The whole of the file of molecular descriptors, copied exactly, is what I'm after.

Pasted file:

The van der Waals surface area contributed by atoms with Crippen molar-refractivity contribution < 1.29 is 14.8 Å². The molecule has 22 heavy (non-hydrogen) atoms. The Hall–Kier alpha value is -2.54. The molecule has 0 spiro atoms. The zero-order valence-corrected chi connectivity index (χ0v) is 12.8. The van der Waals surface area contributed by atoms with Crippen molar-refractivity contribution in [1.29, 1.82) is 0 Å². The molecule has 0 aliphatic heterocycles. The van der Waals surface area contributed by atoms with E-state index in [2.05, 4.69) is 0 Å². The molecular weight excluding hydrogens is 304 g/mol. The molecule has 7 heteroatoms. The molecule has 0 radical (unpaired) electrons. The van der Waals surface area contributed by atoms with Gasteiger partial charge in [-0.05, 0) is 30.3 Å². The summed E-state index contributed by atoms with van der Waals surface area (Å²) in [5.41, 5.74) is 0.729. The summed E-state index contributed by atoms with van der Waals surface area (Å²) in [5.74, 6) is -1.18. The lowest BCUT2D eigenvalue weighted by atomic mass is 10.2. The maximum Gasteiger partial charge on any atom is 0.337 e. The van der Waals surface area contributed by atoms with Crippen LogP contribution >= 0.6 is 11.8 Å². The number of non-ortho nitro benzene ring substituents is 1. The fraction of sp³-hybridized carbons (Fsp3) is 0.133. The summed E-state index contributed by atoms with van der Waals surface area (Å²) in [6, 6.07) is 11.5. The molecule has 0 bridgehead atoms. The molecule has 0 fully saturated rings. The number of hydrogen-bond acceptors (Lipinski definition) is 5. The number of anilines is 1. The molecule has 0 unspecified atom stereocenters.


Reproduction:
The van der Waals surface area contributed by atoms with Crippen molar-refractivity contribution < 1.29 is 14.8 Å². The molecule has 22 heavy (non-hydrogen) atoms. The Hall–Kier alpha value is -2.54. The molecule has 0 spiro atoms. The zero-order valence-corrected chi connectivity index (χ0v) is 12.8. The van der Waals surface area contributed by atoms with Crippen molar-refractivity contribution in [1.29, 1.82) is 0 Å². The molecule has 0 aliphatic heterocycles. The van der Waals surface area contributed by atoms with E-state index in [2.05, 4.69) is 0 Å². The molecular weight excluding hydrogens is 304 g/mol. The molecule has 7 heteroatoms. The molecule has 0 radical (unpaired) electrons. The van der Waals surface area contributed by atoms with Gasteiger partial charge in [-0.05, 0) is 30.3 Å². The summed E-state index contributed by atoms with van der Waals surface area (Å²) in [5.41, 5.74) is 0.729. The summed E-state index contributed by atoms with van der Waals surface area (Å²) in [5.74, 6) is -1.18. The lowest BCUT2D eigenvalue weighted by atomic mass is 10.2. The maximum Gasteiger partial charge on any atom is 0.337 e. The van der Waals surface area contributed by atoms with Crippen LogP contribution >= 0.6 is 11.8 Å². The number of non-ortho nitro benzene ring substituents is 1. The fraction of sp³-hybridized carbons (Fsp3) is 0.133. The summed E-state index contributed by atoms with van der Waals surface area (Å²) in [6, 6.07) is 11.5. The molecule has 0 bridgehead atoms. The molecule has 0 fully saturated rings. The number of hydrogen-bond acceptors (Lipinski definition) is 5. The number of anilines is 1. The molecule has 0 unspecified atom stereocenters.